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half of the Dual Monarchy. That among the Serbs immediately under
clares that the conspirators include peration. We have only strengthened King Peter, the Serb deputies at Buda- Baron Aehrenthal's personal position pest, the members of the Croatian Diet and weakened our power to turn the at Agram, and many other Serb nota- crisis to the best account. There is bles. M. Kossuth vaguely declared the sufficient significance in the Minister's other day that the knowledge possessed declaration to the Committee of the by the Hungarian Government of the Austrian Delegation on October 11th: existence of pan-Serb plots would have -"He was no tip-toe diplomatist, but justified hundreds of arrests. The he did not wish to be thought a HotHungarian Premier puts this statement spur. Austria had been compelled to forward as a reason for the definite take matters in hand by a situation annexation of the occupied provinces.
which might have developed against There is no cause to think the reason her." At the same time, the aim of devoid of force, though the rumors of keeping an iron grip upon the Serbopan-Serb conspiracy are enormously ex- Croat populations has not for a moaggerated.
inent been relaxed. Not sufficient at. Nothing is to be gained by ignoring tention has been paid to the terms in the gravity of the question with which which the concession of autonomy is Baron Aebrenthal had to deal. The announced. In the parliament of the restoration of constitutionalism in Tur- annexed provinces there will be sepakey made absolutely inevitable the con- rate representation for the three reli. cession of representative institutions in gions—Mahommedans, Orthodox and Bosnia-Herzegovina. They would be Catholics-as well as for different soconceded to a hostile population, more cial classes. Thus the Constitution itthan a third of it Mahommedan. In self will be turned if possible into a these circumstances the reservation of new means of “dividing to conquer." the Sultan's suzerainty might create The significance of the annexation is embarrassments and perils.
in reality immense. · It makes no imcase, the Servian temperament being mediate change in the concrete facts. what it is, Servian nationalism would It will make a very momentous change be encouraged by the semi-separate sta- when self-government follows. There tus of the province. Annexation, while can be no surprise that mad passion difficult to carry through, would at has raved at Belgrade, and that wild least be more easily effected before the threats are hurled down from Monte. concession of representative institu- negro. To the hopes of these countries tions than afterwards. It had long Baron Aehrenthal's action been determined, therefore, that before death-blow. They are utterly helpless. a Constitution could be granted annex- The fundamental calculation at Vienna ation must be definitely declared. We is that Russia cannot help them. Incan now realize at once how the Turk deed, M. Isvolsky confesses his assurish revolution forced Baron Aehren- ance at Buchlau that in no circumthal's hands. For the particular act of stances would Russia regard the anannexation Baron Aehrenthal has been nexation of the occupied provinces as excessively denounced. It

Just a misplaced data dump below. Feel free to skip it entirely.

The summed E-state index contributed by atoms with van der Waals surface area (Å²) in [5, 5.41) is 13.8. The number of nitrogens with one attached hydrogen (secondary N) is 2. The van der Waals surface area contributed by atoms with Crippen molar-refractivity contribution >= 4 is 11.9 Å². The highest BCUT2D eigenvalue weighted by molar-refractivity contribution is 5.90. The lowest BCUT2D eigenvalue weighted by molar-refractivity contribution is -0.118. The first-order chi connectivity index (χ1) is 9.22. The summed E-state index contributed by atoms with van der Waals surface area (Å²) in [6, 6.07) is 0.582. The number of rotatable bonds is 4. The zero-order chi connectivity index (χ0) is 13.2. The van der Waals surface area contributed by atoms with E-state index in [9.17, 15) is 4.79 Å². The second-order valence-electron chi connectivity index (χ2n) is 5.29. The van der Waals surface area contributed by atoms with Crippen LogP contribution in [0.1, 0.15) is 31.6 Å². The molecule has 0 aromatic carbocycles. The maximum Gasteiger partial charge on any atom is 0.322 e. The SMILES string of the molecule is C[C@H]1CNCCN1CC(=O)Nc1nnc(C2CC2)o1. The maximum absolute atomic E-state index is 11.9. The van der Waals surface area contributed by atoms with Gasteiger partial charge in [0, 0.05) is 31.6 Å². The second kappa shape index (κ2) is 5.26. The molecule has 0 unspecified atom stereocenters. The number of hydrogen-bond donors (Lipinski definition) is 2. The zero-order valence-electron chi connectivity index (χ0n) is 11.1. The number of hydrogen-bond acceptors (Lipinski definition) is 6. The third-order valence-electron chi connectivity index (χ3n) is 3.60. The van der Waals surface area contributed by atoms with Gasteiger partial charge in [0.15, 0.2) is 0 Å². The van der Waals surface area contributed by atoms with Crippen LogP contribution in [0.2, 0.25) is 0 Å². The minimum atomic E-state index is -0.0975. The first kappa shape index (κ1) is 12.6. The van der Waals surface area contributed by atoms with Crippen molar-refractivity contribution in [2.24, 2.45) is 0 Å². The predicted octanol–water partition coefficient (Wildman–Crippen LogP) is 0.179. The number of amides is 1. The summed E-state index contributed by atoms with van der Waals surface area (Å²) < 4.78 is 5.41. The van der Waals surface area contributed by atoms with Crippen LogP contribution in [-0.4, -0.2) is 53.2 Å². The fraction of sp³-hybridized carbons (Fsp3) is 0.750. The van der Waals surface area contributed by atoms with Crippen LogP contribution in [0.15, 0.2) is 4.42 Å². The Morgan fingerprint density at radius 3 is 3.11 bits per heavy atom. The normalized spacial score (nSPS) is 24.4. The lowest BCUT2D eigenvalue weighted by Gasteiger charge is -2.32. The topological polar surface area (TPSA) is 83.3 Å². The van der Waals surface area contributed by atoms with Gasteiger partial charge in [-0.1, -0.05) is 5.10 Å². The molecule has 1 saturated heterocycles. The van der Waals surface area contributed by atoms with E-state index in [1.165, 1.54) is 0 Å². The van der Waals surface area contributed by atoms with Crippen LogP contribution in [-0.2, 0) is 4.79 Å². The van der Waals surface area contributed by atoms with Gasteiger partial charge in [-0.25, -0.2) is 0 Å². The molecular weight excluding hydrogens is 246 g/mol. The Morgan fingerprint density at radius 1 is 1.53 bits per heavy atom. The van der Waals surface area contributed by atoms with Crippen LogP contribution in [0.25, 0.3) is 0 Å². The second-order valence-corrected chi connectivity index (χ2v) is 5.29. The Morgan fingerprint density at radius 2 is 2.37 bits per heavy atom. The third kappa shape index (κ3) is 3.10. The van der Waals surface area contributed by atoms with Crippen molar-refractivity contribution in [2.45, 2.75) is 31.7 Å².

a justification for war. Upon the other worse than that reunion of Eastern side, the understanding with Bulgaria Roumelia with Bulgaria upon which was prepared in order to hold the British politicians, Liberal and Con- Servians in a vice the first desperate servative alike, looked more than in hour of their resentment. This is the dulgently in 1885. We have not been real reason for the brilliancy of the rewise in resorting to that sort of vitu. ception the other day given to King
Ferdinand at Budapest, and for Aus- member of that party, Prince Alexis trian support of the declaration of Liechtenstein, declared the other day Bulgarian independence.
that the great mass of the Serbo-Croats port was meant by the Ballplatz as an are already under the Hapsburg scepanti-Serb rather than as a pro-Bulgar tre, since Montenegro and the kingdom maneuvre. The independence of Bul- of Servia only include a small minorgaria, and the growth of that nation in ity of the race. “The centre of grarstrength, are in themselves regarded ity around which Southern Slav unity by Baron Aebrenthal with a feeling will crystallize lies in Austria, not in much less than that of enthusiasm. Servia or Montenegro, since, according But it was the best move at the mo- to the law of gravitation and mass, the ment from the point of view of the greater attracts the smaller and not policy of dividing to conquer.